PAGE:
Monday, December 31, 2001

SNFing out coverage for DME

Q. How can a supplier tell if the patient's residence is a skilled or intermediate care facility, or other classification where DME might or might not be covered?

A. This is one of the toughest areas for an HME supplier to receive a clear-cut answer. According to Medicare definition, a Skilled Nursing Facility is a "facility which primarily provides inpatient skilled nursing care and related services to patients who require medical nursing, or rehabilitative services but does not provide the level or care or treatment available in a hospital" (place of service code 31). An Intermediate Care Nursing Facility (place of service code 32) is defined as "a facility which primarily provides to resident skilled nursing care and related services for the rehabilitation of injured, disabled, or sick persons, or, on a regular basis, health-related care services above the level of custodial care to other than mentally retarded individuals." These two levels of service are very easily identified and the rules are clear - no DME coverage in SNF or ICF facilities. And remember that many prosthetic, orthotic and supply items are covered in those situations as long as the patient is no longer in their Medicare Part A stay.

It is the other labels for other levels of service, such as the term "Assisted Living" that may pose a problem. Short of actually having the facility tell you what the patient's living quarters are classified as, here are a few things to look for:

1) Does the patient live in an apartment or cottage that is separate from the main facility? This would probably be safely considered the patient's home, place of service and DME should be covered by the DMERC;

2) If the patient resides in a room of the facility, could that bed, with another patient in it, be considered a Medicare or Medicaid bed? If so, DME needs should be met by that facility under its reimbursement methodology. If you choose to provide services to that patient, you should bill the facility directly.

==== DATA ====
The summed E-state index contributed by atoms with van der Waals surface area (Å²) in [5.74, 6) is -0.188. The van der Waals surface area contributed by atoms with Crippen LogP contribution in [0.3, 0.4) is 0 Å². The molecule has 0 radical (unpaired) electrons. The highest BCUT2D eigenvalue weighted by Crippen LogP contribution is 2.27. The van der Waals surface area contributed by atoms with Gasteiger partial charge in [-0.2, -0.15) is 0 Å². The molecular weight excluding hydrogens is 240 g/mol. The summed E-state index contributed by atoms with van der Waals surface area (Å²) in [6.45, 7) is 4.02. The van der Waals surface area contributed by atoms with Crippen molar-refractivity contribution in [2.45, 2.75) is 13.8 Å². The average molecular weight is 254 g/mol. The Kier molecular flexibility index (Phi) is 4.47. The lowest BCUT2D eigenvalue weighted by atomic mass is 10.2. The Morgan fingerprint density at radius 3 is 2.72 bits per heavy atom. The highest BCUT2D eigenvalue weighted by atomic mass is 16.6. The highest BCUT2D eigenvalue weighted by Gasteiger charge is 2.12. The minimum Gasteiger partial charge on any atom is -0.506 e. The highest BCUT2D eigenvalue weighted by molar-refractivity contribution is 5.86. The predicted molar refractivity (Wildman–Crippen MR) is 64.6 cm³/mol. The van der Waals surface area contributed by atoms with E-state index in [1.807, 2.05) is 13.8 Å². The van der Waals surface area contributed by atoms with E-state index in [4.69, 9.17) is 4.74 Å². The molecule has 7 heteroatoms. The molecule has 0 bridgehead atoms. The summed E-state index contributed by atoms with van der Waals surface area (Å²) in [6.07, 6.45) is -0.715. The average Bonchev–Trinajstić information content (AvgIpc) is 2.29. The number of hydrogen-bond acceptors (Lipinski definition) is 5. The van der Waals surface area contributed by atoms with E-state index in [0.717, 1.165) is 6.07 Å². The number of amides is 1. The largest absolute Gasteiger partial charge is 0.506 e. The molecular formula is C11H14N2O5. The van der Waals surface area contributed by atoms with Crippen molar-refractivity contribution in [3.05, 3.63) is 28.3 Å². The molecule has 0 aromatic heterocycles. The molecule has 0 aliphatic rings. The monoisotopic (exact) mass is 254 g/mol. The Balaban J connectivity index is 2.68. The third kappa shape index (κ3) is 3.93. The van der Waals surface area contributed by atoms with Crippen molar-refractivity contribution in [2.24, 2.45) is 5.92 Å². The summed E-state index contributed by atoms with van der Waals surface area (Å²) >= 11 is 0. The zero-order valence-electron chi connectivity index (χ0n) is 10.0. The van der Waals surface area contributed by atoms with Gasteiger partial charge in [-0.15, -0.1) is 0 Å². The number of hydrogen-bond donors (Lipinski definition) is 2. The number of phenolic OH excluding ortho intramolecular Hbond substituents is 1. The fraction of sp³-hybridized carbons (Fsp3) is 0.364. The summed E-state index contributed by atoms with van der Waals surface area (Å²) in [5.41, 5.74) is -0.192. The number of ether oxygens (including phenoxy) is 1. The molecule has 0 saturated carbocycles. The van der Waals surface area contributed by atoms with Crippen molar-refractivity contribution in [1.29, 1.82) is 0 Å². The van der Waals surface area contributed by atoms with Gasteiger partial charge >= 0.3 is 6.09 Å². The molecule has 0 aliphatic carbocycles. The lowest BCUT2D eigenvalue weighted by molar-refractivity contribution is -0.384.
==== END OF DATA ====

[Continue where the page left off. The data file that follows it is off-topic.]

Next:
3. How does the patient see the physician?

a. If they go out to the doctor's office, and live in an "Assisted Living" labeled facility, they may really be in a custodial care facility or they may be considered to be "at home" place of service 12. In this case DME needs may be covered by the DMERC.

b. If the doctor comes in to the facility to see the patient, odds are they are in a SNF or ICF level facility and DME probably won't be covered by the DMERC.

4. What does the State Board say about the licensure of the facility you are working with?

5. If you identify true custodial care facilities, where there is no medical component to the care, then DME needs would be covered by the DMERCs for place of service 33.

These are just a few items to think about when you are evaluating the facility you are working with. There are no clear-cut rules to help the DMEPOS supplier determine eligibility of a facility for this type of coverage. It is another one of many "gray" areas that suppliers must determine guidelines for themselves and all suppliers struggle with. See your Regional DMERC manual for a complete listing of all place of service codes and their definitions.

Nancy Burma is president of Alternative Billing Solutions. Reach her at 952-881-2416.